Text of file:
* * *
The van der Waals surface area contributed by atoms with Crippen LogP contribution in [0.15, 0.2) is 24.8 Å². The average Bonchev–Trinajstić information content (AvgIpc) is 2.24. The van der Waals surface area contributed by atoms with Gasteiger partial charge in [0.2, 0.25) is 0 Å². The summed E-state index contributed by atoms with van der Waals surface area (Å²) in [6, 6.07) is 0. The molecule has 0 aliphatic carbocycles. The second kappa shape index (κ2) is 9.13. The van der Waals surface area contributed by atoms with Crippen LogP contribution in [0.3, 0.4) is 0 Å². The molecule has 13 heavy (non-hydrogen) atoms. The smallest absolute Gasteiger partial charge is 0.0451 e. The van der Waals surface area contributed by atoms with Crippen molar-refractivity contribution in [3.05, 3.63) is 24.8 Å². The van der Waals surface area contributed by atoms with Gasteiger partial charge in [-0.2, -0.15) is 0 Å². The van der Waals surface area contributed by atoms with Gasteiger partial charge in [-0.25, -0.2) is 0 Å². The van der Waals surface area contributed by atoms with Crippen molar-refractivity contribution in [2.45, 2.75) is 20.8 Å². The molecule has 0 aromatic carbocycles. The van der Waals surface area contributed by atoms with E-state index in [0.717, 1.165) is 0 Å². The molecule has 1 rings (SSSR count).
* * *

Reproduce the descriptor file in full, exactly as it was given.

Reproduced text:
The van der Waals surface area contributed by atoms with Crippen LogP contribution in [0.15, 0.2) is 24.8 Å². The average Bonchev–Trinajstić information content (AvgIpc) is 2.24. The van der Waals surface area contributed by atoms with Gasteiger partial charge in [0.2, 0.25) is 0 Å². The summed E-state index contributed by atoms with van der Waals surface area (Å²) in [6, 6.07) is 0. The molecule has 0 aliphatic carbocycles. The second kappa shape index (κ2) is 9.13. The van der Waals surface area contributed by atoms with Crippen LogP contribution in [0.3, 0.4) is 0 Å². The molecule has 13 heavy (non-hydrogen) atoms. The smallest absolute Gasteiger partial charge is 0.0451 e. The van der Waals surface area contributed by atoms with Crippen molar-refractivity contribution in [3.05, 3.63) is 24.8 Å². The van der Waals surface area contributed by atoms with Gasteiger partial charge in [-0.2, -0.15) is 0 Å². The van der Waals surface area contributed by atoms with Gasteiger partial charge in [-0.25, -0.2) is 0 Å². The van der Waals surface area contributed by atoms with Crippen molar-refractivity contribution in [2.45, 2.75) is 20.8 Å². The molecule has 0 aromatic carbocycles. The van der Waals surface area contributed by atoms with E-state index in [0.717, 1.165) is 0 Å². The molecule has 1 rings (SSSR count).